The sun is still high, it's solstice, and it won't set tonight, though at some point it will be down below the level of the next ridge. We don't have a lawn, or a manicured yard, so we're looking out over birch and spruce forest. The hill is steep here, and this is the downhill side, so there's a five-foot drop from the porch to the forest floor. The fireweed are up, about waist-high, but not blooming yet. At least here. Where it's sunnier during the day, they are out in glory. There is a mess of birdseed underneath the bird feeder, which is suspended between the house and largest birch with a jury-rigged nylon rope and carabiner. (That was Jake's invention, so I could easily fill it without having to lift anything.)
Macs is complaining about being evicted from one of the chairs, sitting by my feet until he decides he can't support his own weight anymore and flops down in the sun. I don't envy him his black fur coat, poor cat. He's been fighting again, and has scabs under his coat and on one ear. I wish I could give him his claws back; he came from the pound with the front paws de-clawed. He seems to hold his own, though. I watched him fight with the black and white cat later in the night, and he was initiating all the grappling. Foolish cat.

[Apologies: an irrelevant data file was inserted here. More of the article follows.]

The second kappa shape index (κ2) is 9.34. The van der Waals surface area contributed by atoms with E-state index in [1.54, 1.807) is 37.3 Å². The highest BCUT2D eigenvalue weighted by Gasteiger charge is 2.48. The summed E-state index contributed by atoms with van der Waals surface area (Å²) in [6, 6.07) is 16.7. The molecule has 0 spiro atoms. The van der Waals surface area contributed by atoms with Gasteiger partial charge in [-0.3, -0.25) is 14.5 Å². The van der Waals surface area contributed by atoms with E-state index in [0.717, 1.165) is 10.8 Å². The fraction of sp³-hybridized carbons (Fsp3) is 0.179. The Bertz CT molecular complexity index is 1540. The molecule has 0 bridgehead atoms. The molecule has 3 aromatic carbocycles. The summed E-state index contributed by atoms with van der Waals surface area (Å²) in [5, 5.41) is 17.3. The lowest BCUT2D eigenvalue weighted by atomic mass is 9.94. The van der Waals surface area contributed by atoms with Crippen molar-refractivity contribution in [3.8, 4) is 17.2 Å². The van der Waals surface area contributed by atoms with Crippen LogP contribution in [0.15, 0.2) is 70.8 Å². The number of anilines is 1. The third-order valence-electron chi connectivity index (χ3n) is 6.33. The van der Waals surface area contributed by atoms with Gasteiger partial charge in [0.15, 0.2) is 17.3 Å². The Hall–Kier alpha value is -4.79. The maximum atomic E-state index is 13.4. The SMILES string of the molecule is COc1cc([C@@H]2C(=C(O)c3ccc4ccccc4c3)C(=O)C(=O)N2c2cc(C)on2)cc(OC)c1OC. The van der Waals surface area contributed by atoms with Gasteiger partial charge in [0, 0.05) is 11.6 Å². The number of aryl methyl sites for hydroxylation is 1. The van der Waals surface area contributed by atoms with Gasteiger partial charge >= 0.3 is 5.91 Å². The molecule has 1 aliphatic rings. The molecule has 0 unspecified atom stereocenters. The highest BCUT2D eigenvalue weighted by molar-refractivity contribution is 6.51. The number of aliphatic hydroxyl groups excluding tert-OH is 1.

There are birds singing in the trees, though none of them are brave enough to come to the feeder while Jake and I are sitting there. The neighbors are thankfully quiet; they've been building a second structure next door, and the hammering and pounding and sawing makes us very grateful we'll be moving onto our own land next summer, land large enough that we'll never have to worry about neighbors again.
The sun is warm, and it hasn't been so long since winter that the novelty is lost on me. Until the mosquitos drive us in, I am completely at peace with the world.